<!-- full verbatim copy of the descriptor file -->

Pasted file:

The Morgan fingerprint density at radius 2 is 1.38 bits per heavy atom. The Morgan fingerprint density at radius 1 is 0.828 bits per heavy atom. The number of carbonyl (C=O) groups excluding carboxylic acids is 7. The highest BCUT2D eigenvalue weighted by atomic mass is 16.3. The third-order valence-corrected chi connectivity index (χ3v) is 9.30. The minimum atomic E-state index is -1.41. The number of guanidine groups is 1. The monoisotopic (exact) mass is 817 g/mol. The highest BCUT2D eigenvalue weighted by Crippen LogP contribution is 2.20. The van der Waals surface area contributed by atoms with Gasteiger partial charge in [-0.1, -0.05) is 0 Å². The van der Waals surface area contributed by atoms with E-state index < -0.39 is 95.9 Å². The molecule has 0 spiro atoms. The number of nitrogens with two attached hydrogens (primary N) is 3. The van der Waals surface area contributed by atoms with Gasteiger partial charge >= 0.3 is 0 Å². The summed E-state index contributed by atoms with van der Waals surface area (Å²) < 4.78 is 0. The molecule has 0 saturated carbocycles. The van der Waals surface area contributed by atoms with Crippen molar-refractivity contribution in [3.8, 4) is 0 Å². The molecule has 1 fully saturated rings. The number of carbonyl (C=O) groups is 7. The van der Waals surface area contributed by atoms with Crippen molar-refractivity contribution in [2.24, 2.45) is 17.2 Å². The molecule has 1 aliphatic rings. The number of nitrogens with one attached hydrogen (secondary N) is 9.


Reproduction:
The Morgan fingerprint density at radius 2 is 1.38 bits per heavy atom. The Morgan fingerprint density at radius 1 is 0.828 bits per heavy atom. The number of carbonyl (C=O) groups excluding carboxylic acids is 7. The highest BCUT2D eigenvalue weighted by atomic mass is 16.3. The third-order valence-corrected chi connectivity index (χ3v) is 9.30. The minimum atomic E-state index is -1.41. The number of guanidine groups is 1. The monoisotopic (exact) mass is 817 g/mol. The highest BCUT2D eigenvalue weighted by Crippen LogP contribution is 2.20. The van der Waals surface area contributed by atoms with Gasteiger partial charge in [-0.1, -0.05) is 0 Å². The van der Waals surface area contributed by atoms with E-state index < -0.39 is 95.9 Å². The molecule has 0 spiro atoms. The number of nitrogens with two attached hydrogens (primary N) is 3. The van der Waals surface area contributed by atoms with Gasteiger partial charge >= 0.3 is 0 Å². The summed E-state index contributed by atoms with van der Waals surface area (Å²) < 4.78 is 0. The molecule has 0 saturated carbocycles. The van der Waals surface area contributed by atoms with Crippen molar-refractivity contribution in [3.8, 4) is 0 Å². The molecule has 1 fully saturated rings. The number of carbonyl (C=O) groups is 7. The van der Waals surface area contributed by atoms with Crippen molar-refractivity contribution in [2.24, 2.45) is 17.2 Å². The molecule has 1 aliphatic rings. The number of nitrogens with one attached hydrogen (secondary N) is 9.